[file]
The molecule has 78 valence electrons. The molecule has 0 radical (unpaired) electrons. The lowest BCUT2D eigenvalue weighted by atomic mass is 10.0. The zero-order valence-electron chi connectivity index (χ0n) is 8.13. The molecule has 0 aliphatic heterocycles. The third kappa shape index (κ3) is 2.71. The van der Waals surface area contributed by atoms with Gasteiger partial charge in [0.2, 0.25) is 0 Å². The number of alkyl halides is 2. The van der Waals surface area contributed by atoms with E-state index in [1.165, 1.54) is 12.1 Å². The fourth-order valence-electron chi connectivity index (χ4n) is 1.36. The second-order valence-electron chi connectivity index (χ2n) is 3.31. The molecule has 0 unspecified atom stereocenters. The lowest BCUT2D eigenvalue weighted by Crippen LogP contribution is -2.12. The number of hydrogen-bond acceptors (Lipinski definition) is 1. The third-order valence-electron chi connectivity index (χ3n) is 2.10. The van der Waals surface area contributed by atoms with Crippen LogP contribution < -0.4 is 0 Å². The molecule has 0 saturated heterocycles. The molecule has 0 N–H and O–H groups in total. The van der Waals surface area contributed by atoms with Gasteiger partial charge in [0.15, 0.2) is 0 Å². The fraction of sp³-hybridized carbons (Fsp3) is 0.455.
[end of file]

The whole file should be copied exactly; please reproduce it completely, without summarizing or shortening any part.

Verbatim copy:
The molecule has 78 valence electrons. The molecule has 0 radical (unpaired) electrons. The lowest BCUT2D eigenvalue weighted by atomic mass is 10.0. The zero-order valence-electron chi connectivity index (χ0n) is 8.13. The molecule has 0 aliphatic heterocycles. The third kappa shape index (κ3) is 2.71. The van der Waals surface area contributed by atoms with Gasteiger partial charge in [0.2, 0.25) is 0 Å². The number of alkyl halides is 2. The van der Waals surface area contributed by atoms with E-state index in [1.165, 1.54) is 12.1 Å². The fourth-order valence-electron chi connectivity index (χ4n) is 1.36. The second-order valence-electron chi connectivity index (χ2n) is 3.31. The molecule has 0 unspecified atom stereocenters. The lowest BCUT2D eigenvalue weighted by Crippen LogP contribution is -2.12. The number of hydrogen-bond acceptors (Lipinski definition) is 1. The third-order valence-electron chi connectivity index (χ3n) is 2.10. The van der Waals surface area contributed by atoms with Crippen LogP contribution < -0.4 is 0 Å². The molecule has 0 saturated heterocycles. The molecule has 0 N–H and O–H groups in total. The van der Waals surface area contributed by atoms with Gasteiger partial charge in [0.15, 0.2) is 0 Å². The fraction of sp³-hybridized carbons (Fsp3) is 0.455.